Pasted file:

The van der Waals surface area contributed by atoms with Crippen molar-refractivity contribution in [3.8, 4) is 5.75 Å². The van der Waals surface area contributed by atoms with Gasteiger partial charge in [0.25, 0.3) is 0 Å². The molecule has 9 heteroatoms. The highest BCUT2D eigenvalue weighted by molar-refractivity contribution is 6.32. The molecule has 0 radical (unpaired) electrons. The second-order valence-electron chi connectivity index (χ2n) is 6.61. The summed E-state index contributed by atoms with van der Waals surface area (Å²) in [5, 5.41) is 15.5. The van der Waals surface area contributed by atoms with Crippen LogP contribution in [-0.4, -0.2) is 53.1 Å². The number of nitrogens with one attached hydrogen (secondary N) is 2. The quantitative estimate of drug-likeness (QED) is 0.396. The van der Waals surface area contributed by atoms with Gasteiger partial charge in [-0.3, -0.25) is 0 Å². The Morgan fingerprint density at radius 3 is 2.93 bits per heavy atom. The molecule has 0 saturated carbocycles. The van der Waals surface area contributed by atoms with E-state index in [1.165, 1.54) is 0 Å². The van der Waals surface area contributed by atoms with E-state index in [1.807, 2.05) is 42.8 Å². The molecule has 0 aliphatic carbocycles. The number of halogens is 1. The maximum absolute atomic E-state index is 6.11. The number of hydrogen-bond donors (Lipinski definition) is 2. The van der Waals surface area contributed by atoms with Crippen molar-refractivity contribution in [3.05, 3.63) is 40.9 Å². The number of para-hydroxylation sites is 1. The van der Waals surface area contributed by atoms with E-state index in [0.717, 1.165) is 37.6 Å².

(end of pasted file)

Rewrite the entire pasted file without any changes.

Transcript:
The van der Waals surface area contributed by atoms with Crippen molar-refractivity contribution in [3.8, 4) is 5.75 Å². The van der Waals surface area contributed by atoms with Gasteiger partial charge in [0.25, 0.3) is 0 Å². The molecule has 9 heteroatoms. The highest BCUT2D eigenvalue weighted by molar-refractivity contribution is 6.32. The molecule has 0 radical (unpaired) electrons. The second-order valence-electron chi connectivity index (χ2n) is 6.61. The summed E-state index contributed by atoms with van der Waals surface area (Å²) in [5, 5.41) is 15.5. The van der Waals surface area contributed by atoms with Crippen LogP contribution in [-0.4, -0.2) is 53.1 Å². The number of nitrogens with one attached hydrogen (secondary N) is 2. The quantitative estimate of drug-likeness (QED) is 0.396. The van der Waals surface area contributed by atoms with Gasteiger partial charge in [-0.3, -0.25) is 0 Å². The Morgan fingerprint density at radius 3 is 2.93 bits per heavy atom. The molecule has 0 saturated carbocycles. The van der Waals surface area contributed by atoms with E-state index in [1.165, 1.54) is 0 Å². The van der Waals surface area contributed by atoms with E-state index in [1.807, 2.05) is 42.8 Å². The molecule has 0 aliphatic carbocycles. The number of halogens is 1. The maximum absolute atomic E-state index is 6.11. The number of hydrogen-bond donors (Lipinski definition) is 2. The van der Waals surface area contributed by atoms with Crippen molar-refractivity contribution in [3.05, 3.63) is 40.9 Å². The number of para-hydroxylation sites is 1. The van der Waals surface area contributed by atoms with E-state index in [0.717, 1.165) is 37.6 Å².